How often do you dare to be singular? Are you willing to be the only genuine Baptist in the room, or do you hide behind the Protestants? Can you tell the blasphemer that you are offended by his words? In what manner will you speak to him? Do you have to be really angry before you say anything at all? What if he is a person whose business or friendship you need for some reason? Look at the Lord Jesus, hanging there upon the cross. Listen to the verbal abuse thrown against Him. He accepted it all on our behalf, but that doesn’t exclude us from accepting our fair share. Now that burly soldier is coming to break His legs. What is he carrying? Is it more ridicule? No sir, it is a lot more substantial than that. “Sticks and stones may break my bones, but names, slander, ridicule and profanity cannot hurt me.” Why do we fear it so?
We cannot condone the former silence of these two men. But at the same time we cannot condemn them too severely because in the process we condemn ourselves.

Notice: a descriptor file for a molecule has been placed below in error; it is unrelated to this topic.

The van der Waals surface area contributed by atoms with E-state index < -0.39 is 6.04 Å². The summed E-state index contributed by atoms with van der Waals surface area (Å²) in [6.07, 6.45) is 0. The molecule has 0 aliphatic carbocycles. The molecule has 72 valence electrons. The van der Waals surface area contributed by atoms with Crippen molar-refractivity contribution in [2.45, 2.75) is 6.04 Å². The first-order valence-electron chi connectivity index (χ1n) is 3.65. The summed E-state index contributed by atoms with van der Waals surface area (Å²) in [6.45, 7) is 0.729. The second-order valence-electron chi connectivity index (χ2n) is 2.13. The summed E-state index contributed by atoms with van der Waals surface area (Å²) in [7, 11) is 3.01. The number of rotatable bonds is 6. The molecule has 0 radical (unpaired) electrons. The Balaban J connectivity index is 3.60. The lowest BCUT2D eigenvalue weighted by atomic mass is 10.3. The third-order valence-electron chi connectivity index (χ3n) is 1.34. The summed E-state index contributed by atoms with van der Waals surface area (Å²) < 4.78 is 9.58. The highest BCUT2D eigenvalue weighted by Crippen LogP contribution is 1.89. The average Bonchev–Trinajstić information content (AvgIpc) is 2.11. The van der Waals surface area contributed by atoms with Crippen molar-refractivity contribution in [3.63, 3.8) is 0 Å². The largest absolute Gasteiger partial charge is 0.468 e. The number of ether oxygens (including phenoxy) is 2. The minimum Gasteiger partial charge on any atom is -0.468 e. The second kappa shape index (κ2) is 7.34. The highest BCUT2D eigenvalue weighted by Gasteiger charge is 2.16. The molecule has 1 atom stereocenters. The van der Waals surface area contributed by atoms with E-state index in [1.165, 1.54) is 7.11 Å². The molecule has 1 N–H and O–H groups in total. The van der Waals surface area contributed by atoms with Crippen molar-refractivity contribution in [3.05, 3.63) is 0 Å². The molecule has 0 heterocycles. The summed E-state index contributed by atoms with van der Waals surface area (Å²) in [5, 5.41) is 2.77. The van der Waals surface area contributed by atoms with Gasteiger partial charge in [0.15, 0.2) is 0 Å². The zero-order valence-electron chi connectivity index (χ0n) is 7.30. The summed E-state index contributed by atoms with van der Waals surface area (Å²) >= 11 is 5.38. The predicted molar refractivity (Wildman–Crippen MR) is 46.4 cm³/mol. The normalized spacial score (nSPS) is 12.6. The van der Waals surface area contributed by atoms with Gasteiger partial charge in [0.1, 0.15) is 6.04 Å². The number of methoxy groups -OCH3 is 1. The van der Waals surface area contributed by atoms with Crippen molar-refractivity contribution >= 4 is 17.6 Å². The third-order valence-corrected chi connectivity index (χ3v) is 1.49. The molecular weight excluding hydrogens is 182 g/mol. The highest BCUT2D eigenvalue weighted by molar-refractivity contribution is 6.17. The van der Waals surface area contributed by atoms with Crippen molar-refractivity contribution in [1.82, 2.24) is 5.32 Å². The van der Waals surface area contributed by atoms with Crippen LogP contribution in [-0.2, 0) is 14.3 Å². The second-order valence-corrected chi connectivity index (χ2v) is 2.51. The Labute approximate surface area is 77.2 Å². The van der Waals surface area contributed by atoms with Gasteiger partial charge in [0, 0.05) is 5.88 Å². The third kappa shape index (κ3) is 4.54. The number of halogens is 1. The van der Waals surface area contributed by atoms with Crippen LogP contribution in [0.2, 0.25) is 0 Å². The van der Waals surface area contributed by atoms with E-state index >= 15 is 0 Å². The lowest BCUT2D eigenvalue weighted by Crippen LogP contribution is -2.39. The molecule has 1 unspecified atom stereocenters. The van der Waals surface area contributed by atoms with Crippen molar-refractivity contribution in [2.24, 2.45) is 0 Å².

Can we picture any of the miseries of being secret disciples?
We have no idea when it was that Joseph came to know the Lord, but with Nicodemus it is another matter. John chapter 3 comes before chapter 5 and chapter 10. Nicodumus had the opportunity to serve the Lord for perhaps three years before Jesus’ death. How much had these men lost during those hidden months? How much communion? How many wonderful Bible lessons? How much simple fellowship? Joy? What stories they might have had to share with their grandchildren, IF they had walked with the Lord. They threw it all away because of their fear of a few gray-bearded Pharisees.